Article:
Today is International Day against Drug Abuse and Ghana, as usual, will mark this with pomp and pageantry.
As in the past, in the last year, there have been drug arrests, from Accra to London to New York, that have implicated the highest levels of our governance and the shamed us through the involvement of the powerful, the old and the young.
Some wonder whether our governments protect the public interests or drug interests. A 2007 World Drug Report suggested that about one of every five Ghanaians between 15 and 64 use marijuana.
Indeed, while attention is justly focused on marijuana and other illegal drugs, alcohol is doing great damage to our nation. Millions of our citizens walk around who elsewhere, will be properly speaking, alcoholics. These drugs have become the diversion for poor and rich alike. I remember the story by the Doctor who once saw a queue in a suburb of Kumasi at dawn while driving to the hospital. Thinking they were selling “koko and kose”, he stopped. They were selling marijuana!
I also recall the Akpeteshie seller in a village in Central Region who told me that her akpeteshie patrons “wake me up very early because they need drinks to get going. When I open the door, some are shaking till they get the first shot”.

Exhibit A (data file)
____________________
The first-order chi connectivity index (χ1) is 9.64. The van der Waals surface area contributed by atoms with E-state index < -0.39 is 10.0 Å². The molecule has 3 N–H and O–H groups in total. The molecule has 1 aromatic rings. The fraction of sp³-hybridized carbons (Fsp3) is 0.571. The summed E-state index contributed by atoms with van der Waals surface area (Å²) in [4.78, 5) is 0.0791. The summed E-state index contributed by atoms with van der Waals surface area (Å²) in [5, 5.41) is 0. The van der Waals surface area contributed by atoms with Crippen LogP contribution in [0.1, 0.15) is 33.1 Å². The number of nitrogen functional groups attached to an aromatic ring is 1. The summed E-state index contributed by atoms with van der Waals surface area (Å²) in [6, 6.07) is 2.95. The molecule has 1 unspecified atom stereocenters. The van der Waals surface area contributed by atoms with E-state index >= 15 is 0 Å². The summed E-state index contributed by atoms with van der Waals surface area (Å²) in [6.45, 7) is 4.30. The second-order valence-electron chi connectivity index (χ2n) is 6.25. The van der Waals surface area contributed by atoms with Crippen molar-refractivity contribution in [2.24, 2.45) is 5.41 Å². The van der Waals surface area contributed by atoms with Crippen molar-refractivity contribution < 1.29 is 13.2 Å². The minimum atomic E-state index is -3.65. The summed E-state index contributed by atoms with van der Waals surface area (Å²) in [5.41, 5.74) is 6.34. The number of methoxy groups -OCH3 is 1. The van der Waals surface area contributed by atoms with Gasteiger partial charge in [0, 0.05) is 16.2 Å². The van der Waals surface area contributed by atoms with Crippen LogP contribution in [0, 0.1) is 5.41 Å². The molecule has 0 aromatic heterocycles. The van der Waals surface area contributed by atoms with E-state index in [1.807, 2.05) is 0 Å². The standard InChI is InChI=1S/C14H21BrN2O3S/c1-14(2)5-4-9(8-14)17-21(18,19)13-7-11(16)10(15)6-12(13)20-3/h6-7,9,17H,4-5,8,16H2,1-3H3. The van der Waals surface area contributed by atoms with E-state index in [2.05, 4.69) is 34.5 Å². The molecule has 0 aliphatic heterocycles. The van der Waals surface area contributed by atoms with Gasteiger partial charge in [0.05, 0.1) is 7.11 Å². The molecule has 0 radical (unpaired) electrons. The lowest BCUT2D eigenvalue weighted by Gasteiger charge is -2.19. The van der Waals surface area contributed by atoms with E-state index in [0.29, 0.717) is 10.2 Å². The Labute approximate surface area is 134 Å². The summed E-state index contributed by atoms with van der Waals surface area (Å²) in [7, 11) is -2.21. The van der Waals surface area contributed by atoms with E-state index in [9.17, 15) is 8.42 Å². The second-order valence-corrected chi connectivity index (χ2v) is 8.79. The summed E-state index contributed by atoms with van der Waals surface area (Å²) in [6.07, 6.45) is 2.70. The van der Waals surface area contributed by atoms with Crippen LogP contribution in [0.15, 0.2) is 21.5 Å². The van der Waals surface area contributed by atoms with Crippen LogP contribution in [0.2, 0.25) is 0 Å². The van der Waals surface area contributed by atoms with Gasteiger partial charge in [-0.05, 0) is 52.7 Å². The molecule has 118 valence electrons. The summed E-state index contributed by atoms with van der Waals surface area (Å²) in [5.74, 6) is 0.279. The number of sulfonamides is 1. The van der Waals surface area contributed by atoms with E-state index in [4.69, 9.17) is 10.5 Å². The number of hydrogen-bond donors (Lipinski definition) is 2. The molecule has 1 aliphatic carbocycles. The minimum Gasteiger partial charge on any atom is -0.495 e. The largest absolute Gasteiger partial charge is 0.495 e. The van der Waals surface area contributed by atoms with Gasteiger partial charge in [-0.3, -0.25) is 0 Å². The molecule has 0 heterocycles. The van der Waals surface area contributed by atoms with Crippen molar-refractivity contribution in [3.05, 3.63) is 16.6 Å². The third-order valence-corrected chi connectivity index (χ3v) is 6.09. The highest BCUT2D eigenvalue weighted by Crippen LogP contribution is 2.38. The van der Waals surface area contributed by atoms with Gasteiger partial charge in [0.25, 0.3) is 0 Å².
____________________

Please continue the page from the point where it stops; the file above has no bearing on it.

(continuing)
Every person with insight should shudder at what we are facing.
As I make clear in my book, “THE DRUG INVASION OF WEST AFRICA”, the emerging drug crisis will, if permitted to reach its full potential, dwarf Dumsor, Corruption and Unemployment combined in its effects.
Our emerging generation will be dominated by addicts.
Our families will suffer stresses from drugs.
Violent crime will sky rocket.
Illnesses related to drugs will explode.
You get the picture.
Our religious leaders must step up the strengthening of our moral fibre--- by celebrating good people, honest wealth and good habits.
Our law enforcement agencies must protect our borders and our families from those who will prey on us.
We must stop politicizing drugs and isolate those who hide behind our parties to deal drugs. It is a non-political crime that has no place in our politics.
We must start cleaning our roads by requiring commercial drivers to take drug and alcohol tests before licensing and periodically.
Let us take a stand against drugs and for Ghana--- together.
Arthur Kobina Kennedy
26th June, 2015
Email: [email protected]
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